“I started with my lettering pack, which was inspired by the fact that I couldn’t find any set of lettering brushes that had the textured features that I wanted in lettering brushes, so I ended up making my own. From there, I explored the possibilities of using stamps and dynamic brushes as a way to add accents and realistic artsy touches to both lettering and standalone pieces. The following design resources (brush packs) that I created were based on scans of my watercolor, alcohol ink, chalk, and acrylic ink artwork that I wanted to make as versatile as possible. I also recently updated the Megabundle with a completely revamped version of my Gold Rush brush set, because I wanted to create truly realistic glitter and foil brushes that didn’t require any clipping mask or elaborate steps to obtain the effect,” she said.

The big idea behind her bundle is to address the sometimes cartoony way that design resources can appear.

“The inspiration for all of this has come from the fact that digital artwork can sometimes look very flat and cartoony. I really wanted to open up the possibilities for making it much more realistic, without using complicated techniques that would make the design materials inaccessible to beginners, but also sophisticated enough for expert artists and letterers.”

Inkers Procreate Brush Set: A Rush of Textures

Putting what you see and experience in the world around you into a digital format is a powerful form of inspiration for design resources, as Idle Letters’ Loz Ives sees it.

“My work is always full of texture and messy lines, and I use this to inspire the kind of brushes that I make. I love being able to find textures in the real world, photograph and manipulate them into something that I can use for my brushes. There’s something pretty cool about photographing a gnarly paving stone and then turning that into a brush that I use to create my lettering,” he explained.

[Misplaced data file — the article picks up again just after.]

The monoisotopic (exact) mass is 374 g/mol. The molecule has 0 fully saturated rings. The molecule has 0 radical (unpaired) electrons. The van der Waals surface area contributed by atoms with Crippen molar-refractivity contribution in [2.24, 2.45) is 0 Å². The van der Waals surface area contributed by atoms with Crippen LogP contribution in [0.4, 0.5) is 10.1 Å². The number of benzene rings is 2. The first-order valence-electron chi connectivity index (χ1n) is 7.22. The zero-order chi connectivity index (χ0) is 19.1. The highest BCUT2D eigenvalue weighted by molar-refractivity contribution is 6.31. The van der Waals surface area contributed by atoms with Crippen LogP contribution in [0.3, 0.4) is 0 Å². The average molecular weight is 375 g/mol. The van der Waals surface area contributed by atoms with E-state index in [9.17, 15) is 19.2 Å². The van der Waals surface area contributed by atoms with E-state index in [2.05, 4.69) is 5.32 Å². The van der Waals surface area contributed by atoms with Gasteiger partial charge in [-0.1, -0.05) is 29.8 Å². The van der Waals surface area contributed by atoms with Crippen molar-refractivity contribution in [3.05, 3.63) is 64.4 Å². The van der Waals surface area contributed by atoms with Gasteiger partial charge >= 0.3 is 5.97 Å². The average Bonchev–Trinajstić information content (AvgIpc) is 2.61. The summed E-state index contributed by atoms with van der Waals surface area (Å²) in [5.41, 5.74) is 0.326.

Loz’s products have also undergone solid testing—by being used as design assets in his own projects.

“I’m a big believer in learning by doing, so a brush set I release will always come from ones I’ve made for myself and have been using for a while. I’ve always made my own brushes to use in my work anyway, as I had particular ideas around the finishes and styles I wanted. It made sense to turn these into sets that other people would hopefully enjoy using in their work.”

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Shadowify Blur & Shadow Kit: Save Time (Do More Design)

We all know that design is an iterative process: you ideate, test, revise, optimize, repeat. Over time, that can add up to quite a lot of…time. Simon Henke from h3design wanted to help designers optimize their workflows, and so Shadowify was born.

“Just like my other Photoshop extensions, the inspiration for Shadowify came from my ambition to improve certain design workflows by reducing repetitive tasks. Getting the right result for a design can often be an explorative process, and experimenting also boosts creativity, so it’s totally fine not to always take the most efficient way. In contrast, doing specific steps over and over again quickly becomes boring or feels like wasted time. Nonetheless, probably every designer is familiar with such routines. That’s where I usually see an opportunity to improve the workflow, so that I can focus more on the parts of designing that I enjoy most, Simon revealed.